In re HECTOR C. ROSA, Debtor.

Case No. 00-59333 Chapter 13United States Bankruptcy Court, D. New Jersey
April 17, 2001

Jacqueline R. Rocci, Esq., for the Debtor.

John O’Boyle, Esq., for Investors Savings Bank.

Robert M. Wood, Esq., Chapter 13 Trustee.

MEMORANDUM OPINION
Stephen A. Stripp, Bankruptcy Judge.

This is the court’s decision on a motion by Investors Savings Bank (“Investors” or “mortgagee”) for relief from the automatic stay to pursue execution of a foreclosure judgment. Debtor Hector C. Rosa opposes the motion. The court has jurisdiction pursuant to 28 U.S.C. § 1334 (b), 151, and 157(a). This is a core proceeding under 28 U.S.C. § 157(b)(2)(G). The issue is whether a debtor spouse who is not a mortgagor can bind a mortgagee of the nondebtor spouse under a chapter 13 plan on the basis of the debtor spouse’s right to joint possession under N.J.S.A. 3B:28-3. This shall constitute the court’s findings of fact and conclusions of law.

FINDINGS OF FACT
The relevant facts are not in dispute. On October 25, 1996, Jackeline Rosa and her cousin Sonia Morales purchased property located at 425-429 Grove Street, in Perth Amboy, New Jersey (hereinafter the “property”). The note, purchase money mortgage and deed for the property each indicate that the owners of record are Jackeline Rosa and Sonia Morales (hereinafter the “mortgagors”). None of the relevant documents bear Mr. Rosa’s name because he was unable to qualify for a mortgage. Mr. Rosa and his wife have, however, used the property as their martial residence since October 1996.

On January 31, 2000, Ms. Rosa filed a complaint for divorce in the Superior Court of New Jersey. For several months before the complaint was filed, Mr. Rosa lived outside of the property. In or before February 2001, Mr. Rosa moved back in to the property, at which time his wife left to establish a residence elsewhere in Perth Amboy, New Jersey.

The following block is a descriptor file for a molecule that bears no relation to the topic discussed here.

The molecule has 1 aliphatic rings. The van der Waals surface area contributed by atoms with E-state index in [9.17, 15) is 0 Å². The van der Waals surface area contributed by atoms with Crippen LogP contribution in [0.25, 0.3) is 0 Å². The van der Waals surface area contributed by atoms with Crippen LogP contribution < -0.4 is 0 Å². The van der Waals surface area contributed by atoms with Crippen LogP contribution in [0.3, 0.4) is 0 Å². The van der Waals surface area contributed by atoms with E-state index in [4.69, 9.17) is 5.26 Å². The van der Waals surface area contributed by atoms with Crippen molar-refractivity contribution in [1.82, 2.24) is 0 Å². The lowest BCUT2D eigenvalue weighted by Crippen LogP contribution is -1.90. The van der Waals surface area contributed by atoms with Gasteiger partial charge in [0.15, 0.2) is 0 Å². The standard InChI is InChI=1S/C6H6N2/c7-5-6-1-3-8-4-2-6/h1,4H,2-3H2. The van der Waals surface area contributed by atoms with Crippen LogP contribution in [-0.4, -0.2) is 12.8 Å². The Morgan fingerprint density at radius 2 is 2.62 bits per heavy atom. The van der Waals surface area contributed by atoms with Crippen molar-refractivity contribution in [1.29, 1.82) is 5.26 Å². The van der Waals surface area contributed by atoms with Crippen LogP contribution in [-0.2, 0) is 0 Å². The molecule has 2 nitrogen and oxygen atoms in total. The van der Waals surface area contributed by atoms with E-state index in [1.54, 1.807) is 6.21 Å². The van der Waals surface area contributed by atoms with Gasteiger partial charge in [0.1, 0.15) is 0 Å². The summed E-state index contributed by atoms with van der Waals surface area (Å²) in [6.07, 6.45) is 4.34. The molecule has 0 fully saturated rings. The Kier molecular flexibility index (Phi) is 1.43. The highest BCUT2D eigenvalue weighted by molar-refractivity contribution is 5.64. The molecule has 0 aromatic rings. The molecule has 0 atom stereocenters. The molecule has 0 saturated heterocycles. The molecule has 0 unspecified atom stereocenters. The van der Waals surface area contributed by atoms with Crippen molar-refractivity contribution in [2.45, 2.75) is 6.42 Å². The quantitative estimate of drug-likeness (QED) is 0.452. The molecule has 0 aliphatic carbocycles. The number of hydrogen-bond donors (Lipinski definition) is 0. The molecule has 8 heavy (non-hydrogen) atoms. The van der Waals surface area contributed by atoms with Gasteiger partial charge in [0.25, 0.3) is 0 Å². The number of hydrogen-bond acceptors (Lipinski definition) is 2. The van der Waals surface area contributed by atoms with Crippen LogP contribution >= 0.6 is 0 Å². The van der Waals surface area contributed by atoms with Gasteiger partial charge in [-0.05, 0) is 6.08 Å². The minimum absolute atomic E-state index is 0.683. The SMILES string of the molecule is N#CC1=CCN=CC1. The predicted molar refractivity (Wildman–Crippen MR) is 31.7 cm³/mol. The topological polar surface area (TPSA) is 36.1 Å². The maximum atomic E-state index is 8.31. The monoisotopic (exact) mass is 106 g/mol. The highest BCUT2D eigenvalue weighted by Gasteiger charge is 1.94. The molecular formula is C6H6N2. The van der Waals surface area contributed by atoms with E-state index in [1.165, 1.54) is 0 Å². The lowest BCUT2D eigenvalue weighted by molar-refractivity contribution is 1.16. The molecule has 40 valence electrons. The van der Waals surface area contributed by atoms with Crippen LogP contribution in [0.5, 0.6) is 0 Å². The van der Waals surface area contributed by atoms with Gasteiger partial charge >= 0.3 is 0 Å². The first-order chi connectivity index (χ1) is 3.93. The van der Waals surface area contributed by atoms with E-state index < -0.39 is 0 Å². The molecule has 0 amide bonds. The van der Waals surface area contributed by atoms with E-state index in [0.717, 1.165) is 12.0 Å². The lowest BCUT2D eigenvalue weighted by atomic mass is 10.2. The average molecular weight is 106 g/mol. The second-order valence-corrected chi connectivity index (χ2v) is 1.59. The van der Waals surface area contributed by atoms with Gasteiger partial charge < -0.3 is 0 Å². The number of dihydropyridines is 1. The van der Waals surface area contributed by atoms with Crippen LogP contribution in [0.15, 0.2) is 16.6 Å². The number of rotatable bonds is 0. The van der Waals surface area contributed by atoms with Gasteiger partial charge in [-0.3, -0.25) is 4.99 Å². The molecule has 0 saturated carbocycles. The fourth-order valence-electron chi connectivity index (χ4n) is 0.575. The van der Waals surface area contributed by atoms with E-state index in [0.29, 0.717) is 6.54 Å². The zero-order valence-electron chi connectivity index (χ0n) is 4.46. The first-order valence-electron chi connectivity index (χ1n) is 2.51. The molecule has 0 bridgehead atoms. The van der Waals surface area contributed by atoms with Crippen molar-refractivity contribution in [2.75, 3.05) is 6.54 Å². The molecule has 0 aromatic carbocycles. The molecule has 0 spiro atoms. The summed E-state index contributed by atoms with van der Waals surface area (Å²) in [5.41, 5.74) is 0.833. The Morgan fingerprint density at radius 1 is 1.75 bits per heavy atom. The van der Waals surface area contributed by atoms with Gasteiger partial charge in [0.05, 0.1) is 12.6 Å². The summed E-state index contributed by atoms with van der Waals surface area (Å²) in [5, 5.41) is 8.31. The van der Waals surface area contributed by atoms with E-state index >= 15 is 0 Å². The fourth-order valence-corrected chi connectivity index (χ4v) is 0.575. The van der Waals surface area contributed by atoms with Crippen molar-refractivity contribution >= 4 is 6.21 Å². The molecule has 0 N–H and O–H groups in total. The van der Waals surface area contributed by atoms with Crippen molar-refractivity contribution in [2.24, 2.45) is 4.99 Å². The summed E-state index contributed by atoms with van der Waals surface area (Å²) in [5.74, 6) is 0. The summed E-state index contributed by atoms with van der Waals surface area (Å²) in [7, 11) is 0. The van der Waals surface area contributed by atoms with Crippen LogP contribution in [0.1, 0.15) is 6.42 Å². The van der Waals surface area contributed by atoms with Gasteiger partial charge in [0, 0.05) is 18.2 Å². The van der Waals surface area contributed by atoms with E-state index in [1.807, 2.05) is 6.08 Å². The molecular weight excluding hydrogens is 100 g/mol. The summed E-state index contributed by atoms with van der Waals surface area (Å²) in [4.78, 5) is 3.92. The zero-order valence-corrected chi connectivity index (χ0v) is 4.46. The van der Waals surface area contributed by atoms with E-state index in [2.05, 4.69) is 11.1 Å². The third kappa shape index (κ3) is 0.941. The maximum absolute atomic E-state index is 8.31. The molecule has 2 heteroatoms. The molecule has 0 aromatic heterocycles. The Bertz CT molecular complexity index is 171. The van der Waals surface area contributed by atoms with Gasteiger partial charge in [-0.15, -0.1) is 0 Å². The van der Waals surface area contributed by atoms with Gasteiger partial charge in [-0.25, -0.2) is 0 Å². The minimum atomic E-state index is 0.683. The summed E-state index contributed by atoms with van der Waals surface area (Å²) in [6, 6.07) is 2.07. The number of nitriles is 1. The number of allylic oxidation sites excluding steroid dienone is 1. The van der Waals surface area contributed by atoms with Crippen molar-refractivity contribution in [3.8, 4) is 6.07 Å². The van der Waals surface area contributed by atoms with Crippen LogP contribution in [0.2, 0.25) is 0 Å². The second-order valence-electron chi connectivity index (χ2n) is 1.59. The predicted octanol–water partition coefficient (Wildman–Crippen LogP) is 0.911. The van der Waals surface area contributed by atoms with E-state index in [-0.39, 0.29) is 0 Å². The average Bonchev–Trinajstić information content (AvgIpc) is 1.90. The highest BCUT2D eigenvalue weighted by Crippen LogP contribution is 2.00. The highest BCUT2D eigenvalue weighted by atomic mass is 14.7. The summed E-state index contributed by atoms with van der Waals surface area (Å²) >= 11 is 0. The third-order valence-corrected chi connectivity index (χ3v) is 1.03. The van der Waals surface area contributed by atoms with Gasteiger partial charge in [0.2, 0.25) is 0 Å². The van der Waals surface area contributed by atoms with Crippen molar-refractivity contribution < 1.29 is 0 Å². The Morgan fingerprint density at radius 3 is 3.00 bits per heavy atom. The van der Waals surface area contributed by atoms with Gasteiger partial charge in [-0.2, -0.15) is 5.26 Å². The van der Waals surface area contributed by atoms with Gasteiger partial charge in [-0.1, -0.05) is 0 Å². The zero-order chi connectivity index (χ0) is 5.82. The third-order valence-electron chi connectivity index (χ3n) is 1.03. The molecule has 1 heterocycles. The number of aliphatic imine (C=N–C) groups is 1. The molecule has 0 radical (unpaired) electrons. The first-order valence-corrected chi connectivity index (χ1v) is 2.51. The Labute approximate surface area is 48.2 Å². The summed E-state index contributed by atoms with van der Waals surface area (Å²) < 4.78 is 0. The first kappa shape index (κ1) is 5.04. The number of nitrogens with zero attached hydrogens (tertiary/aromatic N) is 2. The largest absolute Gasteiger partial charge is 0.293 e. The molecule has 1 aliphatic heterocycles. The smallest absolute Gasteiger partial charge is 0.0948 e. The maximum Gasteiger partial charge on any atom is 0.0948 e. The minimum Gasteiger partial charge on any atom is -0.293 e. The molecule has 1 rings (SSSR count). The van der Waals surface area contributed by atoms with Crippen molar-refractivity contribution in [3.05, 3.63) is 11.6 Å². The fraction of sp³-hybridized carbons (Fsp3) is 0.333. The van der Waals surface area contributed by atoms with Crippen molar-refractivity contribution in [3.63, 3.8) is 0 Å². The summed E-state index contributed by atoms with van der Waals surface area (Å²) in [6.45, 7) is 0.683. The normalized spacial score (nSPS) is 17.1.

Approximately three years after purchasing the property, the mortgagors defaulted on the mortgage. Investors then initiated foreclosure proceedings in the Superior Court of New Jersey, and obtained a final judgment of foreclosure on September 7, 2000. A sheriff’s sale was then scheduled. On September 11, 2000, Mr. Rosa filed a petition for relief under chapter 13 of title 11, United States Code (the Bankruptcy Code), thereby staying the sale.

Schedule A of Mr. Rosa’s petition, which lists all real property in which he has a legal, equitable or future interest, indicates that he has a “marital interest” in the property.[1] Schedule D of the petition, which lists creditors holding secured claims, indicates that Investors holds a claim in the amount of $122,000 secured by a mortgage on the property. Mr. Rosa’s proposed chapter 13 plan indicates that he seeks to cure the pre-petition arrears on Investors’ mortgage through the plan. On November 30, 2000, Investors filed an objection to the confirmation of Mr. Rosa’s plan. The hearing on confirmation of the plan has been adjourned pending the court’s decision on this motion.

On January 4, 2001, Investors filed the motion for relief from the automatic stay which is the subject of this opinion. A hearing was held on February 21, 2001, after which the court reserved decision.

CONCLUSIONS OF LAW
Chapter 13 of the Bankruptcy Code is entitled “Adjustment of debts of an individual with regular income.” “The whole Chapter presupposes a debtor-creditor relationship.” In re Kelly, 67 B.R. 508, 513
(Bankr.S.D.Miss. 1986). A debt is a liability on a claim. See 11 U.S.C. § 101 (12). A claim is a right to payment. See 11 U.S.C. § 101(5). A creditor is an “entity that has a claim against the debtor . . . .” 11 U.S.C. § 101(10)(A). A confirmed chapter 13 plan binds the debtor and his or her creditors to the adjustment of debts provided by the plan. See 11 U.S.C. § 1327 (a). Because the debtor is not obligated on the note and mortgage to Investors, it has no claim against him. That does not, however, end the analysis of whether Investors is a creditor which can be bound by this debtor’s plan.